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Olga Smirnova. Photo by Quinn Wharton.

Several weeks ago, Youth America Grand Prix announced that the lineup for tonight's Stars of Today Meet the Stars of Tomorrow gala at Lincoln Center's Koch Theater would include Bolshoi Ballet principal Olga Smirnova and first soloist Jacopo Tissi. But an article in Page Six published last night states that Smirnova and Tissi were denied visas to enter the US.

YAGP organizers "believe the Department of Homeland Security's decision may be motivated by the myriad tensions between the superpowers," says the piece, noting that "Smirnova is so revered in Moscow that her treatment could create a Russian backlash."

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Houston Ballet principal Connor Walsh getting early practice as a leading man. Photo courtesy Connor Walsh

It's that time of year again—recital season! And not so long ago, some of your favorite ballet dancers were having their own recital experiences: dancing, discovering, bowing, laughing, receiving after-show flowers, making memories, and, of course, having their pictures taken! For this week's #TBT, we gathered recital photos—and the stories behind them—from five of our favorite dancers.

Gillian Murphy, American Ballet Theatre

Murphy gets ready for her role as "Mary Had a Little Lamb." Photo courtesy Gillian Murphy.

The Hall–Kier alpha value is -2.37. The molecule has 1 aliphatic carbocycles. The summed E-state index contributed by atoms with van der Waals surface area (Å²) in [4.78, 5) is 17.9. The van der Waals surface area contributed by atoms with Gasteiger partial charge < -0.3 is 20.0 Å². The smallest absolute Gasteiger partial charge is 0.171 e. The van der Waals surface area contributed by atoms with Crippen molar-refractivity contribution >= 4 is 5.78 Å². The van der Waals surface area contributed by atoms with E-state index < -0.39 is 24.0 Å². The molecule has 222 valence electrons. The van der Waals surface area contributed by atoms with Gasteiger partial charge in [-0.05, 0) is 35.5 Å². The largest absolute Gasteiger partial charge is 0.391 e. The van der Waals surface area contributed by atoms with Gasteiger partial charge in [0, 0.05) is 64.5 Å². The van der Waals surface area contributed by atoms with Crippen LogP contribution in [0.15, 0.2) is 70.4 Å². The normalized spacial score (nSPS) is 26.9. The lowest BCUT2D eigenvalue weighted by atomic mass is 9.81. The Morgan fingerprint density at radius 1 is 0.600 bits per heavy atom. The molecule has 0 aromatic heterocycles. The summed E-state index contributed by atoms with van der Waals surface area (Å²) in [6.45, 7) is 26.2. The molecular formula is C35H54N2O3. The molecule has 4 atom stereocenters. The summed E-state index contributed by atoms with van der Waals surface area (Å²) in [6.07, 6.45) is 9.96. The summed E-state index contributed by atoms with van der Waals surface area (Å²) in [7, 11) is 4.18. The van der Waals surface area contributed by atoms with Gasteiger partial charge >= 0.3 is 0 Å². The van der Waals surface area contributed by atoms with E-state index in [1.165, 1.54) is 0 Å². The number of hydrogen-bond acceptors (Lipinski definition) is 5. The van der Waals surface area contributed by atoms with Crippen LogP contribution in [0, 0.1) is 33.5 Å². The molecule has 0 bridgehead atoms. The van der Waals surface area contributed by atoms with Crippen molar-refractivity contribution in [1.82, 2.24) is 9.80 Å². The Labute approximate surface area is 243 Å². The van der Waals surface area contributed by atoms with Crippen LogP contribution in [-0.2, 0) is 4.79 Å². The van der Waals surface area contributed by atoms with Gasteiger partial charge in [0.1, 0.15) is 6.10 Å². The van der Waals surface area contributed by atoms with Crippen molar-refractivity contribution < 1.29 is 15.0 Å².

"This photo was taken by my mom when I was 11, waiting in the dressing room (the band room of West Florence High School in South Carolina) before I went onstage as 'Mary' for a recital piece featuring 3-year-olds as little lambs.I had so much fun being the teacher's assistant in the baby ballet class each week, particularly because my little sister Tessa [pictured below] was one of the 3-year-olds. I remember feeling quite grown up at the time because I was dancing in the older kids' recital piece later in the program, but in this moment I was just looking forward to leading my little lambs onstage in their number."

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From the latest launches to forever favorites, these stretch-canvas flats will (comfortably) keep you on your toes:


Bloch Inc. Infinity


Bloch combined the top features from two of their best-selling shoes to create this arch-enhancing slipper. An elastic top line (instead of draw- string) allows the shoe to mold to your foot, and a ridge-less outsole helps with balances and turns by giving the toes more room to spread out.


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Photo by Jacob Bryant, Courtesy Random Acts

"When you turn up at someone's door saying, 'I would like to make the first dance in Antarctica,' they often call you crazy."

So says Kiwi choreographer and former ballet dancer Corey Baker. Luckily, his persistence paid off. On Sunday, April 22 (that's Earth Day, everybody), Baker, who now directs the U.K.–based Corey Baker Dance, is releasing his short film "Antarctica: The First Dance." Commissioned by Random Acts for Channel 4 and The Space (UK), the four-minute film stars Royal New Zealand Ballet dancer Madeleine Graham—who performed in unimaginably frigid conditions to promote Baker's very important message. "I wanted to highlight Antarctica's epic landscape and vast beauty, but at the same time show that it is under threat," he says. "Climate change impact is real and immediate. By showing up-close the beauty of this incredible place, people can feel closer to something that may otherwise seem abstract and unconnected."